Billionaire businessman Kerry Packer secretly investigated his son James‘ links to the Church of Scientology in the months before his death.
The Herald Sun can reveal the late Mr Packer arranged a private meeting with a high-ranking Australian religious official in mid-2005.
Scientology and the basis of the cult-like Hollywood religion dominated discussions.
The media mogul died on Boxing Day that year — handing full control of his $7 billion empire to James.
“He was worried about Scientology — I don’t think he believed in it at all,” a source with intimate knowledge of the meeting told the Herald Sun.
“He was wanting to know whether it was sound and what it was all about.”
Close friend and prominent Scientology follower Tom Cruise was among hundreds of high-profile guests at James’ lavish wedding to model Erica Baxter on the French Riviera overnight.
James Packer was introduced to Scientology by Cruise during the actor’s ill-fated marriage to Nicole Kidman in the late 1990s.
The gaming tycoon is believed to have found spiritual solace in the movement after the $1 billion One.Tel collapse in 2001 and after his split from wife Jodhi Meares 13 months later.
Cruise has recently been promoted to the top ranks of the Scientology church.
Scientologists believe humans possess an inner spirit from an exiled race of aliens that lived in outer space 75 million years ago.
Their aim is to free that spirit and find eternal happiness via a series of complex studies — often at a cost of more than $100,000.
Mr Packer has never spoken publicly about his association with the organisation but has regularly attended sessions at its Sydney headquarters.
His bride, catwalk model Erica Baxter, has also flirted with the faith, established in the 1950s by science fiction writer L. Ron Hubbard.
It has forged a stronghold in Hollywood where it boasts high-profile followers including Cruise, Kirstie Alley, Priscilla Presley, Lisa-Marie Presley and Mimi Rogers.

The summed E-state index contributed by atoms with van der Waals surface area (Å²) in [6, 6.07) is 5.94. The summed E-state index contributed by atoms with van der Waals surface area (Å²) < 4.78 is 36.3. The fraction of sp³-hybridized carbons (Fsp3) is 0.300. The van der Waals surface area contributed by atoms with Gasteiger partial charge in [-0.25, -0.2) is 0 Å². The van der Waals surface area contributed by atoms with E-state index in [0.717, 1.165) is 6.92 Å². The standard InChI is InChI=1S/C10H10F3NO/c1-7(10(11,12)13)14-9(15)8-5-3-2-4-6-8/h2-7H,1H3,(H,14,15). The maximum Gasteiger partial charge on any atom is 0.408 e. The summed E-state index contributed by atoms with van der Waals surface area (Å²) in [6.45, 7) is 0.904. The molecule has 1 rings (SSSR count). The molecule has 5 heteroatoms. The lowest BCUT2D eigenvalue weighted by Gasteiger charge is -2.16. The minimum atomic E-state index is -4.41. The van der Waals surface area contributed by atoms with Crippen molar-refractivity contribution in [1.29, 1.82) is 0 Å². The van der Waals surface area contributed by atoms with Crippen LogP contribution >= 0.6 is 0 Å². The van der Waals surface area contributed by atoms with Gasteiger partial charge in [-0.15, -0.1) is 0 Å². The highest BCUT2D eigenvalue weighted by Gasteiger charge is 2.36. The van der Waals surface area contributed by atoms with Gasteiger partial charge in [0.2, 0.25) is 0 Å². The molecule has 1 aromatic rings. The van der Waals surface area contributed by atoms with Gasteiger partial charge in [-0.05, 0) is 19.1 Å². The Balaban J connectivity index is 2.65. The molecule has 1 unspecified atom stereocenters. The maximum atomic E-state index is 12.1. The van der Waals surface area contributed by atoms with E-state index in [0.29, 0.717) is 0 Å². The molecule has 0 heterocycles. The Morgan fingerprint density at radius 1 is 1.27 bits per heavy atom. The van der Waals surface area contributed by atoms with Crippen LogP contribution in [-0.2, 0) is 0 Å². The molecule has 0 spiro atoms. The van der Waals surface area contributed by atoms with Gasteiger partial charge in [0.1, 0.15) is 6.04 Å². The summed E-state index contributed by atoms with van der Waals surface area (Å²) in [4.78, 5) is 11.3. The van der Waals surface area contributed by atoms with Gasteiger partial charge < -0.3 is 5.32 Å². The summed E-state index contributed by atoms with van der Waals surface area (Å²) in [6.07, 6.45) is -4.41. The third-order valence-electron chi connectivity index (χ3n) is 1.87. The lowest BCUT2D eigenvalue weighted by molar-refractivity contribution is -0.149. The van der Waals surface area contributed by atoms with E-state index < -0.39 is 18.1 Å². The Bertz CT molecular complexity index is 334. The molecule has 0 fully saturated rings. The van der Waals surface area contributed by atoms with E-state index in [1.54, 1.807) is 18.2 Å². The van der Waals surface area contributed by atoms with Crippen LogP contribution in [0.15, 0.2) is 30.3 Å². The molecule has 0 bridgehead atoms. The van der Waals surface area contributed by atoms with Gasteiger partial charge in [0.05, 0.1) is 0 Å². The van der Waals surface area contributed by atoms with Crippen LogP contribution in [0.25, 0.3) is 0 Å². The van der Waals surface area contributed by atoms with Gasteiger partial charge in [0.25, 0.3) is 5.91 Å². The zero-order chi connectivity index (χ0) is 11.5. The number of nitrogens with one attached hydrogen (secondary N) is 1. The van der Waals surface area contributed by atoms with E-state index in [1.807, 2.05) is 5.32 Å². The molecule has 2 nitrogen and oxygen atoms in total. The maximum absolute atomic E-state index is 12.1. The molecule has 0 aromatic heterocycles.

Australian singer Kate Ceberano is also a believer.
The organisation claims to minister about eight million people worldwide.
About 1500 Australians admitted to being members during the most recent census.
The religion was banned in Victoria in 1965 on the recommendation of a government inquiry but its legal status was restored in the 1980s.
Another actor Scientologist who has close links with Australia, John Travolta, this week defended the religion.
– Justice Anderson, Supreme Court of Victoria, Australia, quoted atWhat judges have to say about Scientology
He said his thinking was in line with that of Tom Cruise, who has publicly defended the religion’s stance against psychiatry and the pharmaceutical industry.
Cruise, during a heated debate on NBC’s Today show in 2005, criticised Brooke Shields for taking anti-depression drugs and berated host Matt Lauer for suggesting that psychiatric treatment might help some patients.
“I don’t disagree with anything Tom says,” Travolta says in the July issue of W magazine, out tomorrow.
“How would I have presented it? Maybe differently than how he did, but it doesn’t matter. I still think that if you analyse most of the school shootings, it is not gun control. It is (psychotropic) drugs at the bottom of it.
“I don’t want to create controversy; I just have an opinion on things, and there is nothing wrong with stating your opinion if you are asked,” he continues.
“Everyone wants that right, and because you are famous doesn’t mean you have less of a right.”